“We have patients that call up to do mediation with the Texas Department of Insurance (TDI), and they’re calling about their deductible or copay,” Dr. Finkelstein said. “Well, that’s not a balance bill; that’s your deductible that you contractually agreed to with your insurance company. That’s not a surprise bill.”

A November 2016 study released by PolicyGenius surveyed 2,000 health insurance consumers. Just 4 percent correctly identified the meaning of all four of the terms deductible, copay, coinsurance, and out-of-pocket maximum.

Insurer accountability

TMA lobbyist Clayton Stewart says Mr. Calver’s story illustrates that the physician should not be the only one held accountable for surprise bills.

“It’s kind of showing the [whole] equation. You’ve got the health care provider, you’ve got the facility — because, without the physician, the hospital is just a really expensive hotel — and you’ve got the insurer as well,” he said. “It’s showing that it’s not just on the physician. I think for several years, the finger has been pointed at the physicians because they’re in the most direct contact with the patient. And they should be. It’s just that sometimes that bears negative consequences, unfortunately.”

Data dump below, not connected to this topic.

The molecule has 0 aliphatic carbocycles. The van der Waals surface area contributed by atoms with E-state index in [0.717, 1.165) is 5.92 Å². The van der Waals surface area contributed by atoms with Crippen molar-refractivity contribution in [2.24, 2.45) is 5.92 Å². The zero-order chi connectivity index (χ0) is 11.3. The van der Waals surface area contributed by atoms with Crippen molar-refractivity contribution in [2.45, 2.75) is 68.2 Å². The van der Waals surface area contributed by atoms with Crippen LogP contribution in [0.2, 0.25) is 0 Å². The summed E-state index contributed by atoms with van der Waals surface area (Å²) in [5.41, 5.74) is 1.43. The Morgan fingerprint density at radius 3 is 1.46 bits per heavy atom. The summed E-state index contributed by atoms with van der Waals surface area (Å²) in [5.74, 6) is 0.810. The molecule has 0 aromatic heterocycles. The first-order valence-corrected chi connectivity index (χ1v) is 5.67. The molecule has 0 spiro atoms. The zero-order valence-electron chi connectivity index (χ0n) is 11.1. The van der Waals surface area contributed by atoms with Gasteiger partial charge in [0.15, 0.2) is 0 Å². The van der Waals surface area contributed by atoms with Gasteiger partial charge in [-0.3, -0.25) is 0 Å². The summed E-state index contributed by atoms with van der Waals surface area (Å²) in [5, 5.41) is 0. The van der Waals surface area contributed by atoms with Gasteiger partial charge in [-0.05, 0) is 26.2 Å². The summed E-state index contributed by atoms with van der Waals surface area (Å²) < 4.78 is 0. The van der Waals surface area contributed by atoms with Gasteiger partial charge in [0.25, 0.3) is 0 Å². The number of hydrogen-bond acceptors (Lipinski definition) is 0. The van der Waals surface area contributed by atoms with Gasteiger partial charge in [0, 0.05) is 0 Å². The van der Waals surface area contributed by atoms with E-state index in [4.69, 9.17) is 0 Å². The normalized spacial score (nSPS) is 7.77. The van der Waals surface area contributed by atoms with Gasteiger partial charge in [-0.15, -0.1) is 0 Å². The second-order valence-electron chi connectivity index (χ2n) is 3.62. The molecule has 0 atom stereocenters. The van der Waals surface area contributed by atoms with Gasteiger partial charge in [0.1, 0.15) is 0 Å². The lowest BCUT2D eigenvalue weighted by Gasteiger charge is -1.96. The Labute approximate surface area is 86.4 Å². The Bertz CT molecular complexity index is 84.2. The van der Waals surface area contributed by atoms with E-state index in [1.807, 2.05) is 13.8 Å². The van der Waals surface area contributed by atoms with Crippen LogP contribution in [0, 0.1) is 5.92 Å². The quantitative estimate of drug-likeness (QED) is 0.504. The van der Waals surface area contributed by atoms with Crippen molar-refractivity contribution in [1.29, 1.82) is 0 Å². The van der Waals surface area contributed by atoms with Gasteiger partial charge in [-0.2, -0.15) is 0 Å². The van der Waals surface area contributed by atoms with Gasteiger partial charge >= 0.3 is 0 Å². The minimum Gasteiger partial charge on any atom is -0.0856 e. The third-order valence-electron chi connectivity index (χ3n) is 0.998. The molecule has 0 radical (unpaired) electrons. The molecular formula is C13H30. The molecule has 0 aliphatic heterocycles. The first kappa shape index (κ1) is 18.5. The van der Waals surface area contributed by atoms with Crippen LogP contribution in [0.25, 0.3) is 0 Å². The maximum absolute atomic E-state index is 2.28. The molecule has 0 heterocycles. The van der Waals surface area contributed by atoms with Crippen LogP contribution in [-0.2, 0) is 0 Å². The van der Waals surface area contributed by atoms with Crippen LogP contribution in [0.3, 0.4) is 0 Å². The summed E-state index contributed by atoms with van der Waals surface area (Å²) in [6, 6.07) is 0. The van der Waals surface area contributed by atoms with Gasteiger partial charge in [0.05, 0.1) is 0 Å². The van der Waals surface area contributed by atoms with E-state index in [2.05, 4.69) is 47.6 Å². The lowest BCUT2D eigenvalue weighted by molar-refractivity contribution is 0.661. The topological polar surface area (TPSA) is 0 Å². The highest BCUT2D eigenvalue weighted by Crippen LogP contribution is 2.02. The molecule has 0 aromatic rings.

Mr. Stewart says TMA’s legislative agenda on balance-billing for 2019 could include advocating for: 

  • More frequently updated online network directories: Health plans are now only required to update their directories monthly. TMA backed one bill during 2017 that would have required health plans to update their directories daily, and another that would have required it every two business days, but both bills died.